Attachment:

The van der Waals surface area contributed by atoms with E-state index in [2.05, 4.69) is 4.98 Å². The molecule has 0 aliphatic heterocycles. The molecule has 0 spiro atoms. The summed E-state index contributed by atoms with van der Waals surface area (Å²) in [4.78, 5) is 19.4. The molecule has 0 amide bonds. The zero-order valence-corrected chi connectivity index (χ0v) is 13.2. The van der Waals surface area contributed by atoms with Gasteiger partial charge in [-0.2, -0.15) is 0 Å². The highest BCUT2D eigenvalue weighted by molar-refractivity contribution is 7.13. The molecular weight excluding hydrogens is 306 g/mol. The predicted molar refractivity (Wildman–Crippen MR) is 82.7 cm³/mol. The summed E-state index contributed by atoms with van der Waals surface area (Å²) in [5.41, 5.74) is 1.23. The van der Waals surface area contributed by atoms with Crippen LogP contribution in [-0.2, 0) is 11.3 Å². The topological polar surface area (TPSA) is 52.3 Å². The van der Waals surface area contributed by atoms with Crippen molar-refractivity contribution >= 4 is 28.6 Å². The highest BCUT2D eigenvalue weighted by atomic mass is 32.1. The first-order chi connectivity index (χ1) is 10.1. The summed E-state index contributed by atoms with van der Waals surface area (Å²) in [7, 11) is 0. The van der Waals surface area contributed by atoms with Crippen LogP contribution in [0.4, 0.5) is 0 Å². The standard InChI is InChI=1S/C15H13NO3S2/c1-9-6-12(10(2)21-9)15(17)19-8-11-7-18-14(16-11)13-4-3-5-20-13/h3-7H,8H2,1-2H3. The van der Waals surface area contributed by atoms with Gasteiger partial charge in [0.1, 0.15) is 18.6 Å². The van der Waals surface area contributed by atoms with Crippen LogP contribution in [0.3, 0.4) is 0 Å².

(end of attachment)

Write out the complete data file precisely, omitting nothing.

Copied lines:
The van der Waals surface area contributed by atoms with E-state index in [2.05, 4.69) is 4.98 Å². The molecule has 0 aliphatic heterocycles. The molecule has 0 spiro atoms. The summed E-state index contributed by atoms with van der Waals surface area (Å²) in [4.78, 5) is 19.4. The molecule has 0 amide bonds. The zero-order valence-corrected chi connectivity index (χ0v) is 13.2. The van der Waals surface area contributed by atoms with Gasteiger partial charge in [-0.2, -0.15) is 0 Å². The highest BCUT2D eigenvalue weighted by molar-refractivity contribution is 7.13. The molecular weight excluding hydrogens is 306 g/mol. The predicted molar refractivity (Wildman–Crippen MR) is 82.7 cm³/mol. The summed E-state index contributed by atoms with van der Waals surface area (Å²) in [5.41, 5.74) is 1.23. The van der Waals surface area contributed by atoms with Crippen LogP contribution in [-0.2, 0) is 11.3 Å². The topological polar surface area (TPSA) is 52.3 Å². The van der Waals surface area contributed by atoms with Crippen molar-refractivity contribution >= 4 is 28.6 Å². The highest BCUT2D eigenvalue weighted by atomic mass is 32.1. The first-order chi connectivity index (χ1) is 10.1. The summed E-state index contributed by atoms with van der Waals surface area (Å²) in [7, 11) is 0. The van der Waals surface area contributed by atoms with Crippen LogP contribution in [0.4, 0.5) is 0 Å². The standard InChI is InChI=1S/C15H13NO3S2/c1-9-6-12(10(2)21-9)15(17)19-8-11-7-18-14(16-11)13-4-3-5-20-13/h3-7H,8H2,1-2H3. The van der Waals surface area contributed by atoms with Gasteiger partial charge in [0.1, 0.15) is 18.6 Å². The van der Waals surface area contributed by atoms with Crippen LogP contribution in [0.3, 0.4) is 0 Å².